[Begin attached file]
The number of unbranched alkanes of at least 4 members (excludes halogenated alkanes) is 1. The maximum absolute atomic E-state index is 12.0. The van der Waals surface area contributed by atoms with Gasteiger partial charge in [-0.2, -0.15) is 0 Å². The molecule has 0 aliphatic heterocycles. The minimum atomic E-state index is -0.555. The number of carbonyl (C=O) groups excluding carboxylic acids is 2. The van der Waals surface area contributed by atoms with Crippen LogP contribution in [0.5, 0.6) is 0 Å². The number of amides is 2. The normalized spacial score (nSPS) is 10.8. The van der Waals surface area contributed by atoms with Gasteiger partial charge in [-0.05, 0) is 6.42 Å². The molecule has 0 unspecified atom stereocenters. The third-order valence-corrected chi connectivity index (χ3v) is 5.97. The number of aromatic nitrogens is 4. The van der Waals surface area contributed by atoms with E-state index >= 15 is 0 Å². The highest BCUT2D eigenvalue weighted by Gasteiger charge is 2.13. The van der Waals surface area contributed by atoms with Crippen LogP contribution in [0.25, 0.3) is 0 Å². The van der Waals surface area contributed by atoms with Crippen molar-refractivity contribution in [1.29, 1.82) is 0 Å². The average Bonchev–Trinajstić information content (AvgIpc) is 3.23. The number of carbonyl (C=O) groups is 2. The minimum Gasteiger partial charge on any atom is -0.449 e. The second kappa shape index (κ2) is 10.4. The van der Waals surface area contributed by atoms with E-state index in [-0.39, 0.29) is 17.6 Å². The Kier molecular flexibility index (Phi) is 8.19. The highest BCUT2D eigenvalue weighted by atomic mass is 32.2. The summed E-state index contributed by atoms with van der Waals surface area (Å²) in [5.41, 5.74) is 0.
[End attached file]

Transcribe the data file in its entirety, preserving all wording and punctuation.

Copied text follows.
The number of unbranched alkanes of at least 4 members (excludes halogenated alkanes) is 1. The maximum absolute atomic E-state index is 12.0. The van der Waals surface area contributed by atoms with Gasteiger partial charge in [-0.2, -0.15) is 0 Å². The molecule has 0 aliphatic heterocycles. The minimum atomic E-state index is -0.555. The number of carbonyl (C=O) groups excluding carboxylic acids is 2. The van der Waals surface area contributed by atoms with Crippen LogP contribution in [0.5, 0.6) is 0 Å². The number of amides is 2. The normalized spacial score (nSPS) is 10.8. The van der Waals surface area contributed by atoms with Gasteiger partial charge in [-0.05, 0) is 6.42 Å². The molecule has 0 unspecified atom stereocenters. The third-order valence-corrected chi connectivity index (χ3v) is 5.97. The number of aromatic nitrogens is 4. The van der Waals surface area contributed by atoms with E-state index >= 15 is 0 Å². The highest BCUT2D eigenvalue weighted by Gasteiger charge is 2.13. The van der Waals surface area contributed by atoms with Crippen LogP contribution in [0.25, 0.3) is 0 Å². The van der Waals surface area contributed by atoms with Crippen molar-refractivity contribution in [1.29, 1.82) is 0 Å². The average Bonchev–Trinajstić information content (AvgIpc) is 3.23. The number of carbonyl (C=O) groups is 2. The minimum Gasteiger partial charge on any atom is -0.449 e. The second kappa shape index (κ2) is 10.4. The van der Waals surface area contributed by atoms with E-state index in [-0.39, 0.29) is 17.6 Å². The Kier molecular flexibility index (Phi) is 8.19. The highest BCUT2D eigenvalue weighted by atomic mass is 32.2. The summed E-state index contributed by atoms with van der Waals surface area (Å²) in [5.41, 5.74) is 0.